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the presidency

Rearranging the Chairs to Fire Mueller

Another week of turmoil ended with President Trump creating a job opening at Homeland Security. In a quandary over how to get rid of "beleaguered" Attorney General Jeff Sessions, beleaguered by the tweets and taunts of Trump himself, the president wants Sessions to resign so he can claim non-involvement in his departure. To fire him would be too obvious that he is clearing the path to fire Special Counsel Robert Mueller.

Of course, that ultimate objective is perfectly obvious no matter which path Trump takes. And what he will now do, with John Kelly transferred to the White House as chief of staff, is name Sessions to run Homeland Security. What could be more appropriate, so will the argument be, than to plant Sessions in the post where he can fully exercise his contempt for immigrants and refugees with bans and deportations? And then, to take Sessions' place to run the Justice Department, we will see Trump appoint someone who by prior agreement will cashier Mueller. Having simply rearranged the chairs of his administration, Trump will claim he had no hand in any of it.

The question then becomes, are there now enough disaffected Republicans in Congress who, along with all Democrats, will immediately pass legislation to create an independent counsel, beyond Trump's reach, and appoint Robert Mueller so that the investigation continues without missing a beat.

Meanwhile, will Kelly — a Marine general who "won't suffer idiots and fools", said a friend to The Washington Post — finally impose order on Trump's White House, starting with tying the loose cannon himself to the deck? Will he brook for an instant the foul-mouthed trash named Scaramucci? Will he insist that not even Jared nor Steve nor Ivanka are No sooner asked than answered with Scaramucci out the day Gen. Kelly arrived at the White House. But Ivanka intends to be subordinate to no one, tweeting "Looking forward to serving alongside John Kelly..." [emphasis added].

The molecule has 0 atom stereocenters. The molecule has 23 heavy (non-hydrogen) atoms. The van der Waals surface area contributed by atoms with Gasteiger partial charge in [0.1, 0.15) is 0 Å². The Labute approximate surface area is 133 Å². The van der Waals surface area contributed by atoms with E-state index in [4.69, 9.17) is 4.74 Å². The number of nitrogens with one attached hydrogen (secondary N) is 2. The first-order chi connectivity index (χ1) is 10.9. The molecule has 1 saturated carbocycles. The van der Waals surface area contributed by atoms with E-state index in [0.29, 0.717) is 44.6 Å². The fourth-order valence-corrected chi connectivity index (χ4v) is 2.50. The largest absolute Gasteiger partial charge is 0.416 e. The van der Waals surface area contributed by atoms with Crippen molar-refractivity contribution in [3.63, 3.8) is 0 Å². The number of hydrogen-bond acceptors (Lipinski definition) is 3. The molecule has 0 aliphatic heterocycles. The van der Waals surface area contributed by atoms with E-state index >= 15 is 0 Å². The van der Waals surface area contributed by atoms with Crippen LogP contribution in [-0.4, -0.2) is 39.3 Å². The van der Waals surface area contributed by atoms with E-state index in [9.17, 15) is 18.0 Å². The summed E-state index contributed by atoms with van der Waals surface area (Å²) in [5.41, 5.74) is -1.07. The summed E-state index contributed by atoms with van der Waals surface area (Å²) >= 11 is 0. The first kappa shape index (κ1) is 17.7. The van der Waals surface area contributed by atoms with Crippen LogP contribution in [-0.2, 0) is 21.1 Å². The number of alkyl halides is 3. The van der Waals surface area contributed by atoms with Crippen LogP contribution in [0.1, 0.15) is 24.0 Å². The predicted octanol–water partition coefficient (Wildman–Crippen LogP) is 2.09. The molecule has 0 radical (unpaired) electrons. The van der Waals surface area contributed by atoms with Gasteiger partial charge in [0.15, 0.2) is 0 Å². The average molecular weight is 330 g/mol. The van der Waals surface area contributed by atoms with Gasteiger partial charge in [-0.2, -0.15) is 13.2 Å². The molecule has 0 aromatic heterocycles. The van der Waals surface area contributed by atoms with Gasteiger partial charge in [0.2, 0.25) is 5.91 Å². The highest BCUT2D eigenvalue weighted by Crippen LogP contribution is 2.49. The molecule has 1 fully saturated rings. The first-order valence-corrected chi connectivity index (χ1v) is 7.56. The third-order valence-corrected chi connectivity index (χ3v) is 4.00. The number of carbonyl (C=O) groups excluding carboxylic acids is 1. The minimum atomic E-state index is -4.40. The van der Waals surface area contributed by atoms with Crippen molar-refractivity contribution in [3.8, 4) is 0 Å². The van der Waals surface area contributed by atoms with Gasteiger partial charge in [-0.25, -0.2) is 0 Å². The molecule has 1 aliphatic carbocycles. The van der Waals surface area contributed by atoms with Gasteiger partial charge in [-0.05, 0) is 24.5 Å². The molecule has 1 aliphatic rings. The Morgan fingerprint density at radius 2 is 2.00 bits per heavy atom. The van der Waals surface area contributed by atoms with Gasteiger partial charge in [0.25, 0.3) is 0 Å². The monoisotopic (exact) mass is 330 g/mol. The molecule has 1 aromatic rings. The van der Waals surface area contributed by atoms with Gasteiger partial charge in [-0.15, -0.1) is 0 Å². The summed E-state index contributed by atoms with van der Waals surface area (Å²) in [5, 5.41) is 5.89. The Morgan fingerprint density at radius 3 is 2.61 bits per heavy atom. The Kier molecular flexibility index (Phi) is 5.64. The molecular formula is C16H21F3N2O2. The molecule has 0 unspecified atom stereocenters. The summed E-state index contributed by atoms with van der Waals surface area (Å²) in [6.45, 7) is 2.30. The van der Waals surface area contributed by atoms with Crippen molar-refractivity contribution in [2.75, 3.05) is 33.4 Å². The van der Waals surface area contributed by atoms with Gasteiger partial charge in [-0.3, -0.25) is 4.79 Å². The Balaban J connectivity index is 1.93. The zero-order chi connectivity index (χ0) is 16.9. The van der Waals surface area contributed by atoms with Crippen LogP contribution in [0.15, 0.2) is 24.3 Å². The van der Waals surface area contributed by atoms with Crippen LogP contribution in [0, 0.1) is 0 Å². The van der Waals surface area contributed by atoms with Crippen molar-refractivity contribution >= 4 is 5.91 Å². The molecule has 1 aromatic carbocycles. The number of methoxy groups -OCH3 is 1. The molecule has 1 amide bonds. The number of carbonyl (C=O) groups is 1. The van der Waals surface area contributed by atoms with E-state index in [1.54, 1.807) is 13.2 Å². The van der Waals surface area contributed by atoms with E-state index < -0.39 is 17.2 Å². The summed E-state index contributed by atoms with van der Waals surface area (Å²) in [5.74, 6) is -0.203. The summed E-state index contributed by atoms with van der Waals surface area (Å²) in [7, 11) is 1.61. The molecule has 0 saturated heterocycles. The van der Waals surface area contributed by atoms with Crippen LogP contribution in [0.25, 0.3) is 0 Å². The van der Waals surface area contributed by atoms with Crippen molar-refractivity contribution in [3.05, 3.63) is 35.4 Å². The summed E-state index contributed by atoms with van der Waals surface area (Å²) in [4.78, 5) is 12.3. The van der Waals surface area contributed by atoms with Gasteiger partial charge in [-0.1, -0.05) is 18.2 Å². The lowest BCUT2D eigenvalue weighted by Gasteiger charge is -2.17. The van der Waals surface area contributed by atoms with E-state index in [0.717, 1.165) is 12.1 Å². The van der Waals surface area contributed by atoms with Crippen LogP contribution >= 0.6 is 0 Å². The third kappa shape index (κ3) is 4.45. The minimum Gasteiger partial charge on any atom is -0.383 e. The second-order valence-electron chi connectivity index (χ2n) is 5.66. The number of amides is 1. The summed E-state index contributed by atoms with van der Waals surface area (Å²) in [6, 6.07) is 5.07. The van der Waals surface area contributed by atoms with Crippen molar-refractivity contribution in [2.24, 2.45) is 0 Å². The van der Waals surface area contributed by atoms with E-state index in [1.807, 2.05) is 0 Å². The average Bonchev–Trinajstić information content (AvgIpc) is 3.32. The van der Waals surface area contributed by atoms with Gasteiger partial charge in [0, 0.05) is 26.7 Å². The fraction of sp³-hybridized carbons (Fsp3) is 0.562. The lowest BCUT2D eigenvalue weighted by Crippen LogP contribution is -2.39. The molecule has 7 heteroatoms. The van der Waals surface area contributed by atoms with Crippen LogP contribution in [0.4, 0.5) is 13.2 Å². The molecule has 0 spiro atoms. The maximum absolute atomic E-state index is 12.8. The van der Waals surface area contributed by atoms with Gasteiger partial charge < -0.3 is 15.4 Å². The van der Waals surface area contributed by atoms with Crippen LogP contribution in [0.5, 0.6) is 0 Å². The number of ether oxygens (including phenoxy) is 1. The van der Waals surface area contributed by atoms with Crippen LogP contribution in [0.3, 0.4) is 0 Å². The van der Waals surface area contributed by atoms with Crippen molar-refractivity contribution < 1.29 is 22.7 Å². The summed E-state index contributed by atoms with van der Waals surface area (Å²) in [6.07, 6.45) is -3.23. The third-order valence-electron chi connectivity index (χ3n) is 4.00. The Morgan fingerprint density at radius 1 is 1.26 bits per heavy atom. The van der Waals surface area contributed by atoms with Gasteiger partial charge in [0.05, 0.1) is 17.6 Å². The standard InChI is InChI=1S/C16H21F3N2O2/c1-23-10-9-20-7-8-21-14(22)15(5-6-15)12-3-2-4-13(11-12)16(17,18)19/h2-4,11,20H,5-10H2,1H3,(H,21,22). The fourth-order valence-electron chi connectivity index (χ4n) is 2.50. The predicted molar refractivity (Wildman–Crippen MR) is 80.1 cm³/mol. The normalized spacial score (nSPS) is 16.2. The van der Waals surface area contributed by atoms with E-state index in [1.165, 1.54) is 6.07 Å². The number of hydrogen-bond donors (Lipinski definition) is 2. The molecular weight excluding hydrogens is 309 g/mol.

free to simply wander into the Oval Office? Controlling the president's time and who gets to see him is the purpose of the job. Before Nixon, it was called Appointments Secretary. Or will the turmoil continue?

As background, only the Justice Department can fire Special Counsel Robert Mueller, and because of Session's recusal removing himself from all things Russian, that at the moment, until the changes we forecast take place, has to be Deputy Attorney General Rod Rosenstein. But Rosenstein chose Mueller and has already signaled that he would resign rather than obey that order, which would force Trump to replicate Nixon's Saturday Night Massacre, firing his way through a stack of resfuseniks until he reaches an ambitious toady who hopes to land a plum job and is willing to send Mueller packing to win it.

In the week before, it seemed that Trump was preparing to fire Sessions and then Mueller directly, evidenced by the Post reporting that Trump lawyers were building a case against what they allege are Mueller's conflicts of interest. The New York Times was simultaneously reporting the same, which says the White House was deliberately letting its campaign to discredit Mueller be known. Trump is "especially disturbed after learning Mueller would be able to access several years of his tax returns". He may already have done so.

Bloomberg reported that "FBI investigators and others are looking at Russian purchases of apartments in Trump buildings, Trump’s involvement in a controversial SoHo development in New York with Russian associates, the 2013 Miss Universe pageant in Moscow and Trump’s sale of a Florida mansion to a Russian oligarch in 2008", that last suspiciously for $95 million an estate that cost Trump only half that a couple of years before. Nothing illegal about such transactions per se, so questions of possible money laundering are clearly the thread of the probe.

All of which led Trump to ask his advisers about his power to pardon aides, family members and even himself, said the Post story. Whether a president can pardon himself would clearly have to be decided in the courts. An interesting tidbit: apparently, a pardon must be accepted by the forgiven person, and acceptance comes with an admission of guilt.

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